The document is sized 13x7 inches, and is on period paper. Some restoration to the back of the document. The man who led the Union fleet at Mobile Bay was Rear Admiral David G.
Farragut, no longer Flag Officer Farragut. Navy had undergone an organizational change in the second year of the war, one feature of which was the creation of the rank of Rear Admiral. The new rank implied that the ships of the navy would be employed as members of a fleet, not simply as collections of vessels with a common purpose.
The ships that made up his attacking fleet were of several distinct types, including some that had not even existed when the war began. Of the 18 vessels selected, eight were conventional wooden-hulled ships carrying large numbers of guns that fired broadside.
Four of these had been with the West Gulf Blockading Squadron from the start (flagship Hartford, Brooklyn, Richmond, and Oneida) and had fought in its battles on the Mississippi. Two smaller gunboats had likewise been with Farragut since the capture of New Orleans: Kennebec and Itasca. David Glasgow Farragut (July 5, 1801 August 14, 1870) was a flag officer of the United States Navy during the American Civil War. He was the first rear admiral, vice admiral, and admiral in the United States Navy. He is remembered for his order at the Battle of Mobile Bay usually paraphrased as "Damn the torpedoes, full speed ahead" in U.
Born near Knoxville, Tennessee, Farragut was fostered by naval officer David Porter after the death of his mother. Despite his young age, Farragut served in the War of 1812 under the command of his adoptive father. He received his first command in 1824 and participated in anti-piracy operations in the Caribbean Sea. He served in the MexicanAmerican War under the command of Matthew C. Perry, participating in the blockade of Tuxpan.After the war, he oversaw the construction of the Mare Island Naval Shipyard, the first U. Navy base established on the Pacific Ocean.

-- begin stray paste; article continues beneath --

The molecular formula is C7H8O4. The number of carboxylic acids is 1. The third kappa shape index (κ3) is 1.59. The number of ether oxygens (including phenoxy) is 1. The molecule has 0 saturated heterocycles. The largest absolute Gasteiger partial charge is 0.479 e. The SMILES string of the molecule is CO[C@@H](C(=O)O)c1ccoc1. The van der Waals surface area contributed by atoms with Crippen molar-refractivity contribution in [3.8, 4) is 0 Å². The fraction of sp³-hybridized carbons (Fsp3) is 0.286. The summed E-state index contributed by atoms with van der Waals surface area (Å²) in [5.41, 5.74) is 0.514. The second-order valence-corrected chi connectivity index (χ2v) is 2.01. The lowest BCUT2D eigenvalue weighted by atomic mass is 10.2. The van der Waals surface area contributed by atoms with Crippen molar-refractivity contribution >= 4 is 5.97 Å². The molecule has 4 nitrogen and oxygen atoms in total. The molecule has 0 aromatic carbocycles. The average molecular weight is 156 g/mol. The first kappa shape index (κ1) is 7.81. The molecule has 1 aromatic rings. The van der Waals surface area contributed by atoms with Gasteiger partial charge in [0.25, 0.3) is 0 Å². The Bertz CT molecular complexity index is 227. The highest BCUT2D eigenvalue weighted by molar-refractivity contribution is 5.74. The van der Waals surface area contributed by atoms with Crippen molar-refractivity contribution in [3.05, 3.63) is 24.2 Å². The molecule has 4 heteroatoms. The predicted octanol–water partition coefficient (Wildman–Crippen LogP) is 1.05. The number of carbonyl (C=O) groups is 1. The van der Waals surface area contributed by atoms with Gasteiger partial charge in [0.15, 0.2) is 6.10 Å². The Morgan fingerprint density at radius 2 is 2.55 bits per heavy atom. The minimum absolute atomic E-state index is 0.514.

Though Farragut resided in Norfolk, Virginia prior to the Civil War, he was a Southern Unionist who strongly opposed Southern secession and remained loyal to the Union after the outbreak of the Civil War. Despite some doubts about Farragut's loyalty, Farragut was assigned command of an attack on the important Confederate port city of New Orleans. After fighting past Fort St. Philip and Fort Jackson, Farragut captured New Orleans in April 1862.
He was promoted to rear admiral after the battle and helped extend Union control up along the Mississippi River, participating in the Siege of Port Hudson. With the Union in control of the Mississippi, Farragut led a successful attack on Mobile Bay, home to the last major Confederate port on the Gulf of Mexico. Farragut was promoted to admiral following the end of the Civil War and remained on active duty until his death in 1870.The item "VERY RARE 1879 CIVIL WAR NAVY FARRAGUT ILLUSTRATED RARE SIGNED DOCUMENT LETTER" is in sale since Saturday, May 2, 2020. This item is in the category "Books\Antiquarian & Collectible".
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